The fifth season of “Buffy the Vampire Slayer” introduced the character of Dawn (Michelle Trachtenberg). Dawn is the sister of Buffy (Sarah Michelle Gellar). Now, if you have been watching for the first four seasons, you know that Buffy doesn’t have a sister. She is an only child. But, if you have been watching the show for several seasons now, you may also have noticed some odd things. It began near the end of Season Three, where we see Buffy and Faith (Eliza Dushku) talking. There is a flash of something on the bed, so quick that we can only get a hint that it is a person, but it is never explained. In Season Four, there is more clues that something or someone is coming and Buffy has dreams of preparing a bed for someone and in that dream Tara (Amber Benson) mentions the word “Dawn”, though we don’t know at the time that what she is referring to is Buffy’s sister.
Things are explained in due course, but the set up for this is that at the start of the season everyone is acting as if they have known Dawn for years and she has a family history. There is a reason for this, of course, but telling what the reason is would be spoiling the fun of discovering this fresh.
Season Five brings the characters back home again after the fourth season focusing on college (and the first three working around high school). There are several key elements introduced. The first is obviously Dawn, and Buffy’s relationship with her. This also changes the family dynamic with Joyce (Kristine Sutherland), of course. Another key element is the Big Bad for the Season, Glory (Clare Kramer). Telling too much about Glory would ruin nearly all of the surprises for the season. As in all of the seasons, “Buffy the Vampire Slayer” is ultimately rooted in the lives of the characters and while they are out killing vampires and fighting demons, the characters are also dealing the mundane details and facts of ordinary life, in all facets of life. This has been one of the strengths of the show (and this season, in heartbreaking detail).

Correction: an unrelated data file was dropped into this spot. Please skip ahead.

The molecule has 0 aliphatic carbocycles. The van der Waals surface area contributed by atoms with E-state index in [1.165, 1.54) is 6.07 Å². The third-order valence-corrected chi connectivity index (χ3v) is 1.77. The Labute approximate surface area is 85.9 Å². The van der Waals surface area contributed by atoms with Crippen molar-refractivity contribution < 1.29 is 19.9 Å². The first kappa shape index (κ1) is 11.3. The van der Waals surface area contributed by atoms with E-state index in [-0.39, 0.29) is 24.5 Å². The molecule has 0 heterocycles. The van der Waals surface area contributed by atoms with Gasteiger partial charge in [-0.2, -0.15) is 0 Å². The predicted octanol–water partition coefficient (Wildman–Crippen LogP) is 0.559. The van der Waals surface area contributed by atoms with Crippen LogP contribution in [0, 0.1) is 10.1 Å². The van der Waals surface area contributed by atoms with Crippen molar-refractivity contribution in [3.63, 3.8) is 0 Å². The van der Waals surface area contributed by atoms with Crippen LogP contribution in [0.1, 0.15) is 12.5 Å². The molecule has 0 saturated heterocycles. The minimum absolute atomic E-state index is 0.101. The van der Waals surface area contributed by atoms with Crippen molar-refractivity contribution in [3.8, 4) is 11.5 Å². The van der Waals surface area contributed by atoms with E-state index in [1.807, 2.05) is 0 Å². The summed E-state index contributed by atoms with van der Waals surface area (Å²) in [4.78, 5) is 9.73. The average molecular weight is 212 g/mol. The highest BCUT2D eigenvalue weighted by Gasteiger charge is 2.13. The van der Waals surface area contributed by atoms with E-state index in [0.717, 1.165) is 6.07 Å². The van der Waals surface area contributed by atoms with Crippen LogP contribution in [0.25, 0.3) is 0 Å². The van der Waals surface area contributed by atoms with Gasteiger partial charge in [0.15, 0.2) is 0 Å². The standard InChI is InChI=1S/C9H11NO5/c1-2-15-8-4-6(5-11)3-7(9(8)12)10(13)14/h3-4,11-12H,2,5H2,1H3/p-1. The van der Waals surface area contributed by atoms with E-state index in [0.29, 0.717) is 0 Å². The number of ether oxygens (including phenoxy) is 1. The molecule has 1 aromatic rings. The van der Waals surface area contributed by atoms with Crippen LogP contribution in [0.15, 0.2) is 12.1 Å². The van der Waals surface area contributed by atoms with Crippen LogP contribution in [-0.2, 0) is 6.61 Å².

I hesitate to say that any one season is “superior” to another since this is my favorite program. This season is slightly different than Season Four in that this time there is more of a direct storyline progression that Season Five is following. The Fourth Season was more a collection of episodes that tracked the emotional growth of the characters, but not really against a Big Bad. Season Five ended in such an incredible way that, some have suggested, it would have been the perfect place to have ended the series. While I agree that it would be a perfect conclusion, I am glad that I have two more seasons to watch. There are so many strong episodes in Season Five that it is tough to highlight just a couple, but some episodes of note are “The Body”, “The Gift”, and “Family.” Despite the fact that this is a show about a “Vampire Slayer”, this show is about so much more and is much deeper (and better) than the title might suggest.